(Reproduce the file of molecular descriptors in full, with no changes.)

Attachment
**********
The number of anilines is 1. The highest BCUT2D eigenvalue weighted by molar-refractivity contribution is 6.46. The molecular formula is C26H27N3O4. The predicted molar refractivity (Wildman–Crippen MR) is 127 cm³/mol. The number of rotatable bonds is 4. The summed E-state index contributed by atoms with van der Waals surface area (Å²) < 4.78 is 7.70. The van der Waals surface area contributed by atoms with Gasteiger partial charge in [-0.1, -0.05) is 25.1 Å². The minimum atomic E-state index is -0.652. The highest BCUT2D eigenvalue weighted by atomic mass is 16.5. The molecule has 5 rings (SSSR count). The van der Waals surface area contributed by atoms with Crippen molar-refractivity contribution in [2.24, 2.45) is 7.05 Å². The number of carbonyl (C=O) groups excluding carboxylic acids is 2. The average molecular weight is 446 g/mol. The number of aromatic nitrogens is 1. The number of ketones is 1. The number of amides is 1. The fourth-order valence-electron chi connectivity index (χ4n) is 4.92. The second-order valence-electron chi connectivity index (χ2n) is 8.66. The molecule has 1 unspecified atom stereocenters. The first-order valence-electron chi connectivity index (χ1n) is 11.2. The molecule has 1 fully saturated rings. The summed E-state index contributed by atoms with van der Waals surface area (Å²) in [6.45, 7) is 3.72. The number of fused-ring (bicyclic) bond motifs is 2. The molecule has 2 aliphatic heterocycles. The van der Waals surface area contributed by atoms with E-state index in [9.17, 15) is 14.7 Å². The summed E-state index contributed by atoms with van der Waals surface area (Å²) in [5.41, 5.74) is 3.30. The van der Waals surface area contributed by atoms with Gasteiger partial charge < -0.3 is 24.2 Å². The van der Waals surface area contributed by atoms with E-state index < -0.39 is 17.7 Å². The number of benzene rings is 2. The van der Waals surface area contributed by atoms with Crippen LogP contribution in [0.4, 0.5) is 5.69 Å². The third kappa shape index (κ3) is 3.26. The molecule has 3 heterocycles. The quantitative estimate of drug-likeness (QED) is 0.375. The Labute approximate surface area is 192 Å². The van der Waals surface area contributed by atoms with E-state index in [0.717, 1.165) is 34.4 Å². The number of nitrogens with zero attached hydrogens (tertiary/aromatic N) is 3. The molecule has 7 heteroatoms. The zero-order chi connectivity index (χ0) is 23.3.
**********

The number of anilines is 1. The highest BCUT2D eigenvalue weighted by molar-refractivity contribution is 6.46. The molecular formula is C26H27N3O4. The predicted molar refractivity (Wildman–Crippen MR) is 127 cm³/mol. The number of rotatable bonds is 4. The summed E-state index contributed by atoms with van der Waals surface area (Å²) < 4.78 is 7.70. The van der Waals surface area contributed by atoms with Gasteiger partial charge in [-0.1, -0.05) is 25.1 Å². The minimum atomic E-state index is -0.652. The highest BCUT2D eigenvalue weighted by atomic mass is 16.5. The molecule has 5 rings (SSSR count). The van der Waals surface area contributed by atoms with Crippen molar-refractivity contribution in [2.24, 2.45) is 7.05 Å². The number of carbonyl (C=O) groups excluding carboxylic acids is 2. The average molecular weight is 446 g/mol. The number of aromatic nitrogens is 1. The number of ketones is 1. The number of amides is 1. The fourth-order valence-electron chi connectivity index (χ4n) is 4.92. The second-order valence-electron chi connectivity index (χ2n) is 8.66. The molecule has 1 unspecified atom stereocenters. The first-order valence-electron chi connectivity index (χ1n) is 11.2. The molecule has 1 fully saturated rings. The summed E-state index contributed by atoms with van der Waals surface area (Å²) in [6.45, 7) is 3.72. The number of fused-ring (bicyclic) bond motifs is 2. The molecule has 2 aliphatic heterocycles. The van der Waals surface area contributed by atoms with E-state index in [9.17, 15) is 14.7 Å². The summed E-state index contributed by atoms with van der Waals surface area (Å²) in [5.41, 5.74) is 3.30. The van der Waals surface area contributed by atoms with Gasteiger partial charge < -0.3 is 24.2 Å². The van der Waals surface area contributed by atoms with E-state index < -0.39 is 17.7 Å². The number of benzene rings is 2. The van der Waals surface area contributed by atoms with Crippen LogP contribution in [0.4, 0.5) is 5.69 Å². The third kappa shape index (κ3) is 3.26. The molecule has 3 heterocycles. The quantitative estimate of drug-likeness (QED) is 0.375. The Labute approximate surface area is 192 Å². The van der Waals surface area contributed by atoms with E-state index in [0.717, 1.165) is 34.4 Å². The number of nitrogens with zero attached hydrogens (tertiary/aromatic N) is 3. The molecule has 7 heteroatoms. The zero-order chi connectivity index (χ0) is 23.3.